vokonis

And in case you’re not of the camp who believes format matters, the midsection of Grasping Time provides a suitable counterargument. Taken in halves, “Exiled” finishes side A as noted, and the also-just-about-two-minute, also-instrumental “Ashes” launches side B, dropping a few choice basslines beneath some proggy guitar noodling as it does. Fair enough. But in a linear format like CD/DL, the difference is striking. Essentially what happens is Vokonis shift into an instrumental hypnosis mode, with the charged end of “I Hear the Siren” — that last minute or so — gives way to the solo-topped shove of “Exiled,” which culminates with a crash but picks up fluidly in “Ashes” with a brief quiet intro before the full brunt kicks in, and then leads directly into the beginning of “Embers,” the two songs obviously meant to be taken as a pair given their respective titles. Varied and engaging as it is, the intro for “Embers” is another two minutes without vocals, so essentially what happens is Grasping Time has a stretch of about seven of its total 44 minutes, across four different tracks, without a word either from Johansson or Ohlsson.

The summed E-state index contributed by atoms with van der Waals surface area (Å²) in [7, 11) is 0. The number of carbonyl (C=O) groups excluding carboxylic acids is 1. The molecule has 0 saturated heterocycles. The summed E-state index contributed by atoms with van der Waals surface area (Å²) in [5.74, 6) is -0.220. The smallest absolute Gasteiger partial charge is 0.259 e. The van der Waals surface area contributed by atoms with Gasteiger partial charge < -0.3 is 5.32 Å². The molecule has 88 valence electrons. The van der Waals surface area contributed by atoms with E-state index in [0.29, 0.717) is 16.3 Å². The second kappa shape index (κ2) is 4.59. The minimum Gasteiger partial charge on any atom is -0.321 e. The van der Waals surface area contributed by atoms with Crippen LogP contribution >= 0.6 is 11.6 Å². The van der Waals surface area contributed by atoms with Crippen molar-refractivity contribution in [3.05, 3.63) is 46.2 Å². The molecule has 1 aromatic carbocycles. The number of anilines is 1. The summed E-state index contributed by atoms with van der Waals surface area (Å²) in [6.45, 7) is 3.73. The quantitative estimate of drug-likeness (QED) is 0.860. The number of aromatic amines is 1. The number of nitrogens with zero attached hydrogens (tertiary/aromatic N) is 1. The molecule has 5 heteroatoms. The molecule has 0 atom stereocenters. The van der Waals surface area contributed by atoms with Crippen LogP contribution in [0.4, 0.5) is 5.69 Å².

What that shows is not only their ability to entrance the listener — which that stretch does — but their willingness to follow whatever impulse is going to lead to the best flow for the album as a whole. And the payoff for that is the smack in the face when Ohlsson and Johansson return on “Embers” for the most direct duet-ing they’ve yet done. “Embers” patiently drifts into a lumbering finish and feels something like an apex for Grasping Time, but the title-track continues to broaden the reach of the LP overall, and, again, manifest the progression of Vokonis even as it hints toward future direction for their meld between bruising and soothing impulses, not so much creating a conflict between them, banging them together and seeing what happens, but utilizing both to a singular expressive purpose.